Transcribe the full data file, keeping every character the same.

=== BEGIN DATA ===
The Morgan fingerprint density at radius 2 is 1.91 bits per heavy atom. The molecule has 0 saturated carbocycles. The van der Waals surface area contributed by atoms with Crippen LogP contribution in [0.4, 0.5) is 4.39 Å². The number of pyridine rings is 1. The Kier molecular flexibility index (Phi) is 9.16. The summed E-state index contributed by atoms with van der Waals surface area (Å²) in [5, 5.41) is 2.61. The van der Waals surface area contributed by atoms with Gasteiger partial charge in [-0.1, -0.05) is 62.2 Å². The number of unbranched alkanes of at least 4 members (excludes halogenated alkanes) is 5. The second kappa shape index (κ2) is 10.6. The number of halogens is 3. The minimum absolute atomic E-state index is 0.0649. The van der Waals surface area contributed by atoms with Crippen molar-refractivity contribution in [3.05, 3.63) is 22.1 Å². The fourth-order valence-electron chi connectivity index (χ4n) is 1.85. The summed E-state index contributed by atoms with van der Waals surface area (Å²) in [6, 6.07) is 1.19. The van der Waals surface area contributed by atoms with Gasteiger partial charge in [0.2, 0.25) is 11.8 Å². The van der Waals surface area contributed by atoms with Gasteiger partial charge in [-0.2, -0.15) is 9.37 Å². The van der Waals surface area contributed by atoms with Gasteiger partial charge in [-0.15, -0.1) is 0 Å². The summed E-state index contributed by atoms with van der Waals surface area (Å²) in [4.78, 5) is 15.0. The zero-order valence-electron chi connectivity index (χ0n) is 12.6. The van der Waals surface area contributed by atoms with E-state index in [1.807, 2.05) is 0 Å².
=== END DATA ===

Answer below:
The Morgan fingerprint density at radius 2 is 1.91 bits per heavy atom. The molecule has 0 saturated carbocycles. The van der Waals surface area contributed by atoms with Crippen LogP contribution in [0.4, 0.5) is 4.39 Å². The number of pyridine rings is 1. The Kier molecular flexibility index (Phi) is 9.16. The summed E-state index contributed by atoms with van der Waals surface area (Å²) in [5, 5.41) is 2.61. The van der Waals surface area contributed by atoms with Gasteiger partial charge in [-0.1, -0.05) is 62.2 Å². The number of unbranched alkanes of at least 4 members (excludes halogenated alkanes) is 5. The second kappa shape index (κ2) is 10.6. The number of halogens is 3. The minimum absolute atomic E-state index is 0.0649. The van der Waals surface area contributed by atoms with Crippen molar-refractivity contribution in [3.05, 3.63) is 22.1 Å². The fourth-order valence-electron chi connectivity index (χ4n) is 1.85. The summed E-state index contributed by atoms with van der Waals surface area (Å²) in [6, 6.07) is 1.19. The van der Waals surface area contributed by atoms with Gasteiger partial charge in [0.2, 0.25) is 11.8 Å². The van der Waals surface area contributed by atoms with Gasteiger partial charge in [-0.2, -0.15) is 9.37 Å². The van der Waals surface area contributed by atoms with Gasteiger partial charge in [-0.15, -0.1) is 0 Å². The summed E-state index contributed by atoms with van der Waals surface area (Å²) in [4.78, 5) is 15.0. The zero-order valence-electron chi connectivity index (χ0n) is 12.6. The van der Waals surface area contributed by atoms with E-state index in [1.807, 2.05) is 0 Å².